Tag Archives: parenting

42 Reasons We Love You…

Tuesday, I put 42 years on the books.  My daughters, led by my favorite brunette, gave me a really awesome birthday gift.  It warmed my  heart and was so perfect that I decided that I needed to share it with each of you.

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Image credit: Katie Arndt Photography

I woke up to find a written list entitled: 42 Reasons We Love You…

  1. You push us to be our best selves.
  2. You always support us in following our dreams — even when they inconvenience you.
  3. What you see is what you get.
  4. You do everything with your whole heart.
  5. You don’t hide the way that you feel.
  6. You’re confident in your own skin.
  7. You can still beat most of the high school boys in a push-up contest.
  8. You donate so much of your time to your community and those you love.
  9. You make us sing the wrong words to songs.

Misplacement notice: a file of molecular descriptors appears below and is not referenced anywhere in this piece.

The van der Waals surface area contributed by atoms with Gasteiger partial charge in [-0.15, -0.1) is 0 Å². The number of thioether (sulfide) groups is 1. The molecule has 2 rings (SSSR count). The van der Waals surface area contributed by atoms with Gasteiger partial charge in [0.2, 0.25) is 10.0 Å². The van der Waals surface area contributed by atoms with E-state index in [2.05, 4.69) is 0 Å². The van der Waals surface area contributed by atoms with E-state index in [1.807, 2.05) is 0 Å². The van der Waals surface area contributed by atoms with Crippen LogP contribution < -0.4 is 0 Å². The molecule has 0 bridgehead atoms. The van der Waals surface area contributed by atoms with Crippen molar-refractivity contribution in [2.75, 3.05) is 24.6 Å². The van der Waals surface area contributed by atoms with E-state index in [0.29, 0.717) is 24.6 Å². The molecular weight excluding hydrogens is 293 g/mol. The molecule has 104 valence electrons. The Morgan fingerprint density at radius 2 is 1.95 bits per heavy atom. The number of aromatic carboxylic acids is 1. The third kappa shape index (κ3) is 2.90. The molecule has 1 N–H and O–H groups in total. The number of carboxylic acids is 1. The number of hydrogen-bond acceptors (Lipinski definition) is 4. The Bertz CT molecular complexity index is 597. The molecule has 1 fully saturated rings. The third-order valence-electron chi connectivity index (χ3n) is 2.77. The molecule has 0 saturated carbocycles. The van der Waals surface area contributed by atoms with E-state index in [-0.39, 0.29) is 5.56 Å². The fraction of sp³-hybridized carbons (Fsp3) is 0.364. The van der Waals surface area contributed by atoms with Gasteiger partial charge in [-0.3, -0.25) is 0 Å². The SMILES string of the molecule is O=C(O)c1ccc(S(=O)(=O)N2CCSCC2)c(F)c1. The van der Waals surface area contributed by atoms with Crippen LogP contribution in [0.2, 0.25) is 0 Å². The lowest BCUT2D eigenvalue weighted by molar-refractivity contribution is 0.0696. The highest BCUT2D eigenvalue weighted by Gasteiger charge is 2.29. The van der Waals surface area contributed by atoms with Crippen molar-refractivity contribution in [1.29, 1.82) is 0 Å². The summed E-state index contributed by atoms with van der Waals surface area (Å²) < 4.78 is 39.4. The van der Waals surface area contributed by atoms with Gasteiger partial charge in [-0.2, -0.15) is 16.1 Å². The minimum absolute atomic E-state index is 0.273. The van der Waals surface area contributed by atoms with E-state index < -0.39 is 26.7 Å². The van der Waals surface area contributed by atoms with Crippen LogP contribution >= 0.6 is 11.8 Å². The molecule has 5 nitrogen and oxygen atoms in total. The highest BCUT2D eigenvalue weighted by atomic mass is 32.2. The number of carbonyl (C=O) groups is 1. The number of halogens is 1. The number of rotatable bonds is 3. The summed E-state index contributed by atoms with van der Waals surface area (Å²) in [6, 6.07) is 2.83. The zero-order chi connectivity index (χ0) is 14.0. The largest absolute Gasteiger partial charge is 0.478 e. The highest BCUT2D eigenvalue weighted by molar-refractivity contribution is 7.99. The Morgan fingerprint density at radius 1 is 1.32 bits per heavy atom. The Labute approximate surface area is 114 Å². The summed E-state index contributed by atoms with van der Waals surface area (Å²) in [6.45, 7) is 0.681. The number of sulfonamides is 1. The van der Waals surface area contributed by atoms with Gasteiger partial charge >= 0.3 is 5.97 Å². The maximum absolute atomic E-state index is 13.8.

10. You always have a goal,
  11. And you work hard to achieve it.
  12. You always see things through to the end.
  13. You’re a glass half-full kind of gal.
  14. Your not afraid to own the room,
  15. And you command it so well.
  16. You’re not ostentatious,
  17. You quietly find a way to show your talents.
  18. You uphold your values and beliefs in everything that you do.
  19. You taught us that “If you don’t stand for something, you’ll always fall for anything.”
  20. You’re a planner,
  21. But when you don’t have one, you fake it well.
  22. You treat everyone with respect, no matter their age, gender, beliefs, or intelligence.
  23. You taught us that God made everyone different, and that’s a good thing.
  24. You’ve encouraged us to leave home and see the world,
  25. Plus you’re paying for us to do it!
  26. You’ve shown that holding a grudge will only wear you down,
  27. And that forgiveness lightens the heart.
  28. Because of you, we know that good is the enemy of great.
  29. We’ve seen your incredible work ethic throughout the years and been inspired by it.
  30. You are an example of how to live and love life to the fullest.
  31. You embrace PDA and let us know that true love only grows.
  32. You’re not afraid to be a little goofy,
  33. And you put up with Dad being more than a little goofy.
  34. You tell us to Pack Our FAITH,